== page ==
A smartphone-operated, single-lead electrocardiography (1L-ECG) device has excellent diagnostic accuracy for atrial fibrillation (AF) and atrial flutter (AFL) when compared against a traditional 12L-ECG, according to study results published in the Annals of Family Medicine.
Visual assessment of the IL-ECG by cardiologists also resulted in good diagnostic accuracy for other nonatrial fibrillation abnormalities; however, the device was less accurate in detecting conduction abnormalities, the authors said.
This was the first multicenter study to directly compare the 1L-ECG (KardiaMobile) to traditional 12L-ECG in a primary care setting. In the Dutch study, ECGs were performed simultaneously on patients with nonacute symptoms, using both the handheld 1L-ECG and a 12-L ECG.
Of the 214 participants (mean age, 64.1 years; 53.7% men), the 12L-ECG diagnosed AF or AFL in 23 patients, rhythm abnormality in 44 patients, and conduction abnormality in 28 patients. Cardiologist-assessed 1L-ECG resulted in 100% sensitivity and specificity for AF and flutter. In contrast, the device’s AF detection algorithm was reported to have an 87.0% and 97.9% sensitivity and specificity, respectively. In addition, the sensitivity and specificity for any rhythm abnormality using the IL-ECG were 90.0% and 93.5%, respectively. For any conduction abnormality, sensitivity was 46.4% and specificity was 100%, respectively.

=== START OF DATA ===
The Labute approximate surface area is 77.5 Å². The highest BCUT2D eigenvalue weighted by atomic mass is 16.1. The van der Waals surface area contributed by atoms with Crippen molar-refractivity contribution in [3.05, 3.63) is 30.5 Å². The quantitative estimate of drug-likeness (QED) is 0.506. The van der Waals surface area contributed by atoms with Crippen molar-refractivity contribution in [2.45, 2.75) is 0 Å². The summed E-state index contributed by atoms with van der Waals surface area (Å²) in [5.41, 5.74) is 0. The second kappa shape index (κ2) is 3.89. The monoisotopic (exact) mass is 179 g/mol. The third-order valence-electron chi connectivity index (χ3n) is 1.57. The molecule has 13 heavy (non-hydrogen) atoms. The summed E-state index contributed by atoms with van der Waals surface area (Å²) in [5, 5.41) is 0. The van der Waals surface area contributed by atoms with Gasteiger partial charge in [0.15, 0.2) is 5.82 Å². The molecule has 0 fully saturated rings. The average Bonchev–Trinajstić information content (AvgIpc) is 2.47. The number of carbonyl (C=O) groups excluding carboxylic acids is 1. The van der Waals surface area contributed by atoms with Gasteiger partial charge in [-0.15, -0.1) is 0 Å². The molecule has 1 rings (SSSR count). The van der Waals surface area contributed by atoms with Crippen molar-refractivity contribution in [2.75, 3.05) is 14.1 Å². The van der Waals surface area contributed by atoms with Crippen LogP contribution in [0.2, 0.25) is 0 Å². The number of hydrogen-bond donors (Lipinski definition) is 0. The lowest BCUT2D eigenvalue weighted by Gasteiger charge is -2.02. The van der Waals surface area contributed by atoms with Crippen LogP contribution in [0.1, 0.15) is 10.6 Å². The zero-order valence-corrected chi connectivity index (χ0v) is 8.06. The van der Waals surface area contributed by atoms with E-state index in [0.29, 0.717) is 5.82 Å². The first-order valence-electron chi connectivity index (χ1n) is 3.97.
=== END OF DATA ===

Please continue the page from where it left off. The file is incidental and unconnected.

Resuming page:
The findings are highly relevant for nurse practitioners and physician assistants because the smartphone-operated ECG device allows for immediate assessment during a symptomatic episode, the authors noted. The device can also be used at home by patients.
“Our primary care–based study provides important insights for physicians who are in need of a point-of-care ECG device that can lower the logistical threshold for performing ECG to improve diagnostic gain,” they wrote.
“Further study is required to evaluate the safety and efficacy of the 1L-ECG device in the hands of primary care physicians instead of cardiologists, particularly for detecting [atrial fibrillation or atrial flutter],” noted the authors. “Moreover, future studies are warranted to determine whether the availability of 1L-ECG changes the use of 12L-ECG, diagnosis, and/or patient management.”
The authors reported no financial ties to the manufacturer of the device.
Himmelreich JCL, Karregat EPM, Lucassen WAM, et al. Diagnostic accuracy of a smartphone-operated, single-lead electrocardiography device for detection of rhythm and conduction abnormalities in primary care. Ann Fam Med. 2019;17(5):403-411.
This article originally appeared on Clinical Advisor